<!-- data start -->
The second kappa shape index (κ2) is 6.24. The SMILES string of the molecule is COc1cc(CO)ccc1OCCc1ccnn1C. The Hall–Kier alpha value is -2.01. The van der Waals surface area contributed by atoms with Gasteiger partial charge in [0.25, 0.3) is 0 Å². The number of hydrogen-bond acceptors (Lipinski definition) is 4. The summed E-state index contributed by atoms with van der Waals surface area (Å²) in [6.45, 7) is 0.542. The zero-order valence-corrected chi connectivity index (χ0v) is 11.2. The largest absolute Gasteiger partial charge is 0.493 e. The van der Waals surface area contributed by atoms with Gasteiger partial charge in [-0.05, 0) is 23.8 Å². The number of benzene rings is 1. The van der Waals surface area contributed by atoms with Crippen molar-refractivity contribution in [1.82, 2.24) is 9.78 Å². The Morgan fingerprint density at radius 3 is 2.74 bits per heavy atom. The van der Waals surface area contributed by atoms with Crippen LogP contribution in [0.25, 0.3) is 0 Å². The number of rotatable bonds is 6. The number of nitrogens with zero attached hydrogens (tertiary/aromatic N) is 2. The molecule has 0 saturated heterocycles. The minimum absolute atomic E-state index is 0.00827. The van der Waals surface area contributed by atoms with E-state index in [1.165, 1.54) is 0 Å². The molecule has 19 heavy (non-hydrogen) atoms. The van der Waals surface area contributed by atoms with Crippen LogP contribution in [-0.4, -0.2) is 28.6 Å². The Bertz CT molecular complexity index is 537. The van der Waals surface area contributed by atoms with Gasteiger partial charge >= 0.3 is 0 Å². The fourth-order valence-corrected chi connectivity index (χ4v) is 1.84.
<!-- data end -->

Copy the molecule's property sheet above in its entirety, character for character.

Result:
The second kappa shape index (κ2) is 6.24. The SMILES string of the molecule is COc1cc(CO)ccc1OCCc1ccnn1C. The Hall–Kier alpha value is -2.01. The van der Waals surface area contributed by atoms with Gasteiger partial charge in [0.25, 0.3) is 0 Å². The number of hydrogen-bond acceptors (Lipinski definition) is 4. The summed E-state index contributed by atoms with van der Waals surface area (Å²) in [6.45, 7) is 0.542. The zero-order valence-corrected chi connectivity index (χ0v) is 11.2. The largest absolute Gasteiger partial charge is 0.493 e. The van der Waals surface area contributed by atoms with Gasteiger partial charge in [-0.05, 0) is 23.8 Å². The number of benzene rings is 1. The van der Waals surface area contributed by atoms with Crippen molar-refractivity contribution in [1.82, 2.24) is 9.78 Å². The Morgan fingerprint density at radius 3 is 2.74 bits per heavy atom. The van der Waals surface area contributed by atoms with Crippen LogP contribution in [0.25, 0.3) is 0 Å². The number of rotatable bonds is 6. The number of nitrogens with zero attached hydrogens (tertiary/aromatic N) is 2. The molecule has 0 saturated heterocycles. The minimum absolute atomic E-state index is 0.00827. The van der Waals surface area contributed by atoms with E-state index in [1.165, 1.54) is 0 Å². The molecule has 19 heavy (non-hydrogen) atoms. The van der Waals surface area contributed by atoms with Crippen LogP contribution in [-0.4, -0.2) is 28.6 Å². The Bertz CT molecular complexity index is 537. The van der Waals surface area contributed by atoms with Gasteiger partial charge >= 0.3 is 0 Å². The fourth-order valence-corrected chi connectivity index (χ4v) is 1.84.